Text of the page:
Nidaa Tounes, formed in 2012, won 85 of the 217 parliamentary seats in a vote held on 26 October
TUNIS – Standing alone with hands splayed over an ornate white tomb, Beji Caid Essebsi, head of the party which took most seats in Tunisia’s parliamentary elections, cast an eye to the past as he launched his presidential campaign for voting, scheduled to take place at the end of November.
Moments earlier, the 87-year-old leader of Nidaa Tounes told thousands gathered on Saturday in Monastir, a town in Tunisia’s eastern coast, that it was time to “restore the prestige of the state and to unite Tunisians.”
“The state’s role must be restored and that’s our role,” he said after opening with a prayer in memory of Habib Bourguiba, Tunisia’s first post-independence president, who ruled from 1956 until he was pushed from power in 1987 by Zine El Abidine Ben Ali.
Essebsi’s party Nidaa Tounes, which formed in 2012 following Tunisia’s first elections in 2011 after Ben Ali’s overthrow, won 85 of the 217 parliamentary seats in a vote held on 26 October. Moderate Islamist party Ennahda finished in second place with 69 seats. Neither party secured enough votes to constitute a majority and govern alone.
As birthplace and burial site of former president Bourguiba, Monastir has a special place in the Tunisian popular imagination. Both Bourguiba and Ben Ali hailed from the region, known colloquially as the Sahel, which was economically favoured to the detriment of inland regions to the south that for years were politically marginalised and suffered poverty.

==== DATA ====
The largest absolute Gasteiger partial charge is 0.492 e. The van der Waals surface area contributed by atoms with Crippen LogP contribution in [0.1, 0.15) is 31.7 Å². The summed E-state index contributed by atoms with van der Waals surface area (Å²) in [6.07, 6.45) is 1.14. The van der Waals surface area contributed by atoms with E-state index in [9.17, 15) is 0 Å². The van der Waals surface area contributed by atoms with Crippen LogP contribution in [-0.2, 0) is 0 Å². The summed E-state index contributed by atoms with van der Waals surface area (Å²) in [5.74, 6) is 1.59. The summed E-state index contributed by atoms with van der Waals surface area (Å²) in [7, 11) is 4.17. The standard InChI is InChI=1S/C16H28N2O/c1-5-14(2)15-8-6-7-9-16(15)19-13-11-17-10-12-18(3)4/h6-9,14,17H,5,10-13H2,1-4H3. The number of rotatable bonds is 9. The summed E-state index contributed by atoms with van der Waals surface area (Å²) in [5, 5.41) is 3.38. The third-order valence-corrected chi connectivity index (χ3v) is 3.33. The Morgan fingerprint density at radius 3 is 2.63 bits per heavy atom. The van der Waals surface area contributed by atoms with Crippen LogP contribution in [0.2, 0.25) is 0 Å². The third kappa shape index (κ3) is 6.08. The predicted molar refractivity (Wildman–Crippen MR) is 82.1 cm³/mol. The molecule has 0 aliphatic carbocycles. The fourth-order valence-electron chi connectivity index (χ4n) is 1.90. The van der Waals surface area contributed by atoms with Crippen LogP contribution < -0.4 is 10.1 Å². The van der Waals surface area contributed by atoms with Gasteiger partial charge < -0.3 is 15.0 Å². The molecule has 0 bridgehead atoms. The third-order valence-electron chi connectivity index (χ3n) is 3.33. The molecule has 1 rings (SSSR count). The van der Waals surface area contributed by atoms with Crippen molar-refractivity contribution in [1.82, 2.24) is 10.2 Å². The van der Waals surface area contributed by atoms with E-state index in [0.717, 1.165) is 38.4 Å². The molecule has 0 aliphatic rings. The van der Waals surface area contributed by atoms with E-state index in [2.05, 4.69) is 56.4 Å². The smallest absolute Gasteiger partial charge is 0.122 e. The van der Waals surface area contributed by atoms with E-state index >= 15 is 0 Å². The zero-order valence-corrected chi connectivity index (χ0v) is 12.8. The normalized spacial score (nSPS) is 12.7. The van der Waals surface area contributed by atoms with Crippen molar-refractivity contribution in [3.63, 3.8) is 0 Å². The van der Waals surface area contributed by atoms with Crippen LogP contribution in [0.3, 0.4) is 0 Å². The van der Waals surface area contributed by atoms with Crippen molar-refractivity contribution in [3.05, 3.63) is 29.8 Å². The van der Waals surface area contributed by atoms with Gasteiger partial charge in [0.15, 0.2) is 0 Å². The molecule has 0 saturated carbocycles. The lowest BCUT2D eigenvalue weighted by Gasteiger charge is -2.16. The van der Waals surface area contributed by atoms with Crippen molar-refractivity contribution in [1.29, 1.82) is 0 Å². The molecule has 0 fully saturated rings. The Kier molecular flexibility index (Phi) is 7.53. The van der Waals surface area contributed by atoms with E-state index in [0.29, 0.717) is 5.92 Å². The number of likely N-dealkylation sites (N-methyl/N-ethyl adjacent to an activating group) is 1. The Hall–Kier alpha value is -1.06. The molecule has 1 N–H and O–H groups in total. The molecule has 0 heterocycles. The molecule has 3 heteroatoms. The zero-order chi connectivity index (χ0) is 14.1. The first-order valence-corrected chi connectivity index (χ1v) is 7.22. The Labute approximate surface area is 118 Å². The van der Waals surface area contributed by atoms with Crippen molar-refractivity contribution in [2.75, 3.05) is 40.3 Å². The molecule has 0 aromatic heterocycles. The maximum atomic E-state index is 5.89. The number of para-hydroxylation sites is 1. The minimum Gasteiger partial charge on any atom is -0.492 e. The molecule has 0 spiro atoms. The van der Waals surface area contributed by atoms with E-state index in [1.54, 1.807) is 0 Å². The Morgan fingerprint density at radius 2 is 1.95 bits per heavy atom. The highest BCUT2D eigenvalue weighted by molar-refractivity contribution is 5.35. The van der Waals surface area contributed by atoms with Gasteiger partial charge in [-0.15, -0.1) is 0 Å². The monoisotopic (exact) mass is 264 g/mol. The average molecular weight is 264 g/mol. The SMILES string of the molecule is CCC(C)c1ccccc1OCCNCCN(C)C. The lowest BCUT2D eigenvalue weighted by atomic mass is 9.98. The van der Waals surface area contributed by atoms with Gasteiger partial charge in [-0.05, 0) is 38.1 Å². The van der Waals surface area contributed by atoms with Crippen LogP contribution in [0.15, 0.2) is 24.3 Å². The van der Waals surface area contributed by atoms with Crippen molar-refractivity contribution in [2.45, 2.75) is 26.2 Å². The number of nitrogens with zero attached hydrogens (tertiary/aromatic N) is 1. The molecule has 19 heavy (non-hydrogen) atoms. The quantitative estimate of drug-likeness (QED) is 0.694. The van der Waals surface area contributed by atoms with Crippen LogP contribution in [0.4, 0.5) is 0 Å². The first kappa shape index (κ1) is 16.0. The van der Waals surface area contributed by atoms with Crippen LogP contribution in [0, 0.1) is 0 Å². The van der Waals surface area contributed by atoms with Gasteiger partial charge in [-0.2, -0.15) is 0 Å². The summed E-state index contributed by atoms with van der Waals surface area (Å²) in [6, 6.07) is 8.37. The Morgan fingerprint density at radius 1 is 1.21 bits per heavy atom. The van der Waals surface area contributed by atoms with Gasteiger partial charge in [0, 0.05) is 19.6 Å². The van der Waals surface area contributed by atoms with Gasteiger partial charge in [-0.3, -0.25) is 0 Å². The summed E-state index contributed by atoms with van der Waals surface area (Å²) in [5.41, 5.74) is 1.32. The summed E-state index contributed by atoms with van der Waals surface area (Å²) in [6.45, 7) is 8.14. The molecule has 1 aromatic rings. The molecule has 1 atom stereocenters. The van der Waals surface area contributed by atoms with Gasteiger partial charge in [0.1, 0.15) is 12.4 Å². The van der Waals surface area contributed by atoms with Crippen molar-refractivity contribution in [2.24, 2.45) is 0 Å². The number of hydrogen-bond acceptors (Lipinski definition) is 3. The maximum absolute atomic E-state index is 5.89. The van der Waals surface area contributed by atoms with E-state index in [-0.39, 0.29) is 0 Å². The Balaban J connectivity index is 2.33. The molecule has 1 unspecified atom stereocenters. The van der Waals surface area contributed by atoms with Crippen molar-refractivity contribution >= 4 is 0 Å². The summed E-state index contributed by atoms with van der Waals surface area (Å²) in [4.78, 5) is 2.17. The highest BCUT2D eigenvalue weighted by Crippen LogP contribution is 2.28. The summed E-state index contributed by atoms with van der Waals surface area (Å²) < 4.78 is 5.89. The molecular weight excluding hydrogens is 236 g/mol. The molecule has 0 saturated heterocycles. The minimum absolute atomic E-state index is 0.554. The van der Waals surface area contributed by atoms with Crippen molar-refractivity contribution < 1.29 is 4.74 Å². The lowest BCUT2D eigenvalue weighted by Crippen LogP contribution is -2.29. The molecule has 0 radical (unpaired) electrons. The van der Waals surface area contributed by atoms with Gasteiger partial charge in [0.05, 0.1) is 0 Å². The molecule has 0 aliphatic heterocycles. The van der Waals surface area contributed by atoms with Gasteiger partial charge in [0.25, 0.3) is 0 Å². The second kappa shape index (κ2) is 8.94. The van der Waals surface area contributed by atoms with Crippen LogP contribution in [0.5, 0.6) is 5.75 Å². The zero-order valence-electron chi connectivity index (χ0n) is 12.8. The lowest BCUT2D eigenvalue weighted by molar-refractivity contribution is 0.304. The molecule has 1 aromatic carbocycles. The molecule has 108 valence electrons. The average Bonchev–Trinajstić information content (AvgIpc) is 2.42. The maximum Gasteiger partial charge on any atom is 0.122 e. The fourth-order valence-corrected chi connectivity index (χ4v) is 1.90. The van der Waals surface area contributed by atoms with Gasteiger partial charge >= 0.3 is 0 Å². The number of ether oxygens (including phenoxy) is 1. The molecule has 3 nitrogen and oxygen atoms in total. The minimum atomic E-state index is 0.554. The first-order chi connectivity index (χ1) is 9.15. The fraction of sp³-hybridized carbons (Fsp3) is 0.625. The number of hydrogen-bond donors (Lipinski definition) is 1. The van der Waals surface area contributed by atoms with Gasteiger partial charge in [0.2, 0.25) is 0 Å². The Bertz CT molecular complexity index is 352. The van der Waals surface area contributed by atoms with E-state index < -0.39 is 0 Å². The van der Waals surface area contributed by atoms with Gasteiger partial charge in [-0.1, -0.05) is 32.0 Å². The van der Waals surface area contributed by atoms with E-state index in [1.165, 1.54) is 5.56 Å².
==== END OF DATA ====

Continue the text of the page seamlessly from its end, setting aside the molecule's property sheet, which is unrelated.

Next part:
After years of relative absence from official public discourse during Ben Ali’s rule, Bourguiba’s image has been resurrected by Essebsi, who made a public visit to the former president’s tomb under the glare of local media.
“If there’s something that unifies the party it’s Bourguiba’s modernist social project,” said Bochra Belhadj Hamida, Nidaa Tounes MP and member of the party’s executive bureau.
Sitting in her office in front of a portrait of the former leader clutching a bouquet of white flowers, Hamida told Middle East Eye that “ideology does not unify the party.”
Light on details but heavy in conviction, the newly elected MP toed Nidaa Tounes’s party line, which aims to project an image of technocratic proficiency. “We support a state governed by law, women’s rights and freedom,” she said.
While chain smoking, Hamida recounted a story that sums up the new party’s unclear and fluid ideological vision. The MP – a lawyer, former member of Ben Ali’s RCD and ex-president of the Union of Women Democrats – described her early years as a firm opponent of Bourguiba.
Then one day at a meeting of Arab lawyers in Tunis in the 1980s, she told of her surprise when a male colleague made disparaging comments about women during a talk. “Immediately I stuck a note on my wallet,” she said. She had written “Vive Bourguiba,” deciding at that moment that the then president was a symbol of emancipation.
Bourguiba is widely credited with drafting Tunisia’s personal code, which came into force after the country gained independence from the French in 1956, stipulating equality between women and men. But as his 31-year rule proceeded, Bourguiba replaced his early radical egalitarian rhetoric with elite local coalitions as well as displaying authoritarian tendencies.